Pulling back the curtain on life in Pyongyang
The international community, including those in South Korea, is aware that North Korea is suffering from extreme poverty, based on the testimony of numerous defectors and discreet photos by foreign journalists.
But still, few details have been revealed about how North Koreans spend their everyday lives and what they actually feel about living in such a restrictive environment.
Are they really happy being disconnected from rest of the world? Do they really want those photos of their past leaders - Kim Jong-il and Kim Il Sung - hanging up in their living rooms?
The documentary “Under the Sun” from acclaimed Russian director Vitaly Mansky gives a rare glimpse into this mysterious place in a way that has never been attempted before. The film opened nationwide Wednesday, its first wide release.
Staying in the North Korean capital for one year with official approval as well as funding from its government, Mansky delved deeply into the dismal lives of Pyongyang residents by spotlighting the life of an 8-year-old girl named Zin-mi and her parents.
However, he couldn’t show the world what he saw and felt because during his year-long stay in Pyongyang, he and his crew were constantly kept under guard by government officials.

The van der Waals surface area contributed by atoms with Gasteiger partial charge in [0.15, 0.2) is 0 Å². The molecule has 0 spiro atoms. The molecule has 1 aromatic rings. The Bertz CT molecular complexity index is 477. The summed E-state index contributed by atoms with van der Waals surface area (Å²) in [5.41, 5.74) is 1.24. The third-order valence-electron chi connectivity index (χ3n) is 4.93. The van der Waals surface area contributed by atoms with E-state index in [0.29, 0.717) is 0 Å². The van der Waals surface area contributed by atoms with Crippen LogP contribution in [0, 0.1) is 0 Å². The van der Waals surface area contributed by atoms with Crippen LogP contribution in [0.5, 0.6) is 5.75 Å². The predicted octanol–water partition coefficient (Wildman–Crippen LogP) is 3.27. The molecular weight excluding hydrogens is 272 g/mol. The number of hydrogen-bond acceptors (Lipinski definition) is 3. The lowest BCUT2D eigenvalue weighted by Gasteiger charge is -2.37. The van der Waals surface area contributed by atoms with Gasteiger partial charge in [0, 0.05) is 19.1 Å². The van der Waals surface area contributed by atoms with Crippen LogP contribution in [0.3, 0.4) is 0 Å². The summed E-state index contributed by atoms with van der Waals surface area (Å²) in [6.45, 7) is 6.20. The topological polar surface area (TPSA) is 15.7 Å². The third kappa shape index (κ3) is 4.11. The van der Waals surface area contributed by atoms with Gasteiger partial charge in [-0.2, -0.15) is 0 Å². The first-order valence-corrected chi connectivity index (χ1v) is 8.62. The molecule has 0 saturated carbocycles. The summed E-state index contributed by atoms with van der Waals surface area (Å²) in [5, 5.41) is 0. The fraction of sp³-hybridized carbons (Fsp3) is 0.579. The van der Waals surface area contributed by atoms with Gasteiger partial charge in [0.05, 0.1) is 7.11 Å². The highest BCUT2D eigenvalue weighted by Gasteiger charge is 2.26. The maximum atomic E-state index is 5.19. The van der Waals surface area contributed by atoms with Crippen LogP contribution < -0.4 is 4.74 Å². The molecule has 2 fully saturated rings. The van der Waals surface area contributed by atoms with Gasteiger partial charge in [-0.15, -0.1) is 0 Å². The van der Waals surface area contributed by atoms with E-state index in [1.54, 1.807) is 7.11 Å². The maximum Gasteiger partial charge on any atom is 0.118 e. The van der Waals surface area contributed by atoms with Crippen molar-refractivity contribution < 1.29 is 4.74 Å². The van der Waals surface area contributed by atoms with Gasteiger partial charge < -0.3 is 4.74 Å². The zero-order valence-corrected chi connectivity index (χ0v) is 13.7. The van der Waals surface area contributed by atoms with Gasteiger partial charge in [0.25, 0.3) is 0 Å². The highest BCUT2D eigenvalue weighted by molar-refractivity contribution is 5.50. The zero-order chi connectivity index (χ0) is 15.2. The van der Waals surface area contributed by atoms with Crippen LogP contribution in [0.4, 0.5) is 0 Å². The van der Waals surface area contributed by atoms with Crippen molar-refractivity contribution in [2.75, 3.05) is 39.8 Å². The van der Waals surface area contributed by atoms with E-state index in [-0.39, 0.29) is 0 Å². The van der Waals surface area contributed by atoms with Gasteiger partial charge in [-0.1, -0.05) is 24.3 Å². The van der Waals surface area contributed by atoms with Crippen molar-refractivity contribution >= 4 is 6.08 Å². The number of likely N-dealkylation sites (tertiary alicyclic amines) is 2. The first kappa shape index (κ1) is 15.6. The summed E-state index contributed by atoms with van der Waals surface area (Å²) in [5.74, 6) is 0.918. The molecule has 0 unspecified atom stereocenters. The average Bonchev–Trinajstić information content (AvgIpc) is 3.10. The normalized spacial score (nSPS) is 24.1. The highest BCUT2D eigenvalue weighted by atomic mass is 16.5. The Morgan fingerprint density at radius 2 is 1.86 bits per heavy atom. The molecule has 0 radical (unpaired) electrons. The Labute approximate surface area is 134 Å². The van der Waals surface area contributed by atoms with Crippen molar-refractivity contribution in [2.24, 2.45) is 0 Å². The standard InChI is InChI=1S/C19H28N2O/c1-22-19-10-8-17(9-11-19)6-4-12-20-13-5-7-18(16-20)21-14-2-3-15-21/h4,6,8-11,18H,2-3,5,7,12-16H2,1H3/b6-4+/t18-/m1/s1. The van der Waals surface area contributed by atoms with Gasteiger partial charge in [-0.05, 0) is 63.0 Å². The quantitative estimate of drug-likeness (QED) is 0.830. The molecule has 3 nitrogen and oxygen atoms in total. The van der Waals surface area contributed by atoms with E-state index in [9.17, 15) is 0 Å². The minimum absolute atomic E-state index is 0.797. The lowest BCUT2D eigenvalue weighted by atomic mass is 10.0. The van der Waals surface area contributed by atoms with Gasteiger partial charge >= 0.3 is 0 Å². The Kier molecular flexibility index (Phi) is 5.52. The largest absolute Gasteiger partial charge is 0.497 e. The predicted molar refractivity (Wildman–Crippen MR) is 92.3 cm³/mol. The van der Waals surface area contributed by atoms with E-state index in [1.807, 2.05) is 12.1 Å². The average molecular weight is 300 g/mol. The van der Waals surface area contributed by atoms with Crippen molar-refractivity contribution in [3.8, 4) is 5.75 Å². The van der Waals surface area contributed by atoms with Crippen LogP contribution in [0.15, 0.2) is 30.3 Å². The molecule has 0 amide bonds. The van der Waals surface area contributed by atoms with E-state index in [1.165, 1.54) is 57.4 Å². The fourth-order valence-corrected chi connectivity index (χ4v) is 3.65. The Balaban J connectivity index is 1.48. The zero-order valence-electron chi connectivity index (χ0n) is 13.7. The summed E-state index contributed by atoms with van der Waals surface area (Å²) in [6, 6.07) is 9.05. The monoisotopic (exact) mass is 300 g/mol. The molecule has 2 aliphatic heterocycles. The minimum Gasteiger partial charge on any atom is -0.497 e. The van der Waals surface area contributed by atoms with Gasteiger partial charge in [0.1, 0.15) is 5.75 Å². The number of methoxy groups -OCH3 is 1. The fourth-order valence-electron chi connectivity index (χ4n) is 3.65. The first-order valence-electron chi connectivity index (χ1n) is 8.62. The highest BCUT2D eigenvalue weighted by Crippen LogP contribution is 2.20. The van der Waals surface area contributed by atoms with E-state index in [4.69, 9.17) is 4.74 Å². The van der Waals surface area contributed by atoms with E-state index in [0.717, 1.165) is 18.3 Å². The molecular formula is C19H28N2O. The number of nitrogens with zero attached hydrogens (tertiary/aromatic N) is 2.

He also had to submit everything he filmed to be censored on a daily basis. If his video included something that went against the government’s preferences, it would be confiscated.
“I wasn’t able to film a single thing that I intended in the first place,” the Russian director said at a press conference in Seoul on Tuesday.
“[It was] because 100 percent of this documentary was filmed under the control of the North Korean government. Never in my life have I worked under such conditions.”
His film follows an 8-year-old girl named Zin-mi who gets admitted to a prestigious children’s scout team which is preparing for a celebratory ritual for the upcoming birthday of Kim Jong-il.
The 92-minute documentary starts by showing the simple characteristics of the city such as a group of people doing morning exercise at a park and another group going to work dressed in monotone coats.
But it doesn’t take long for the audience to realize that the people on the street are moving based on the commands of an unknown man outside the camera frame.
Zin-mi and her classmate clean their classroom while loudly chanting a song about worshipping their leaders.
At dinner time, Zin-mi’s father mechanically recites the nutritional value of kimchi. Every conversation and gesture seems extremely awkward. But this is North Korea, where anything could be ordinary.
Then the secret is revealed. The unknown man - seemingly someone from the government - appears in front of the camera, directing the father to repeat his line again while telling Zin-mi to smile more while describing the positive aspects of a traditional dish.
This isn’t how a documentary should be made, but it does show how a propaganda film is made.
When Mansky realized that he wouldn’t be able to film his documentary the way he wanted, he quickly changed his plans to let the inspectors intervene in the scenes, but decided to keep his camera rolling the whole time.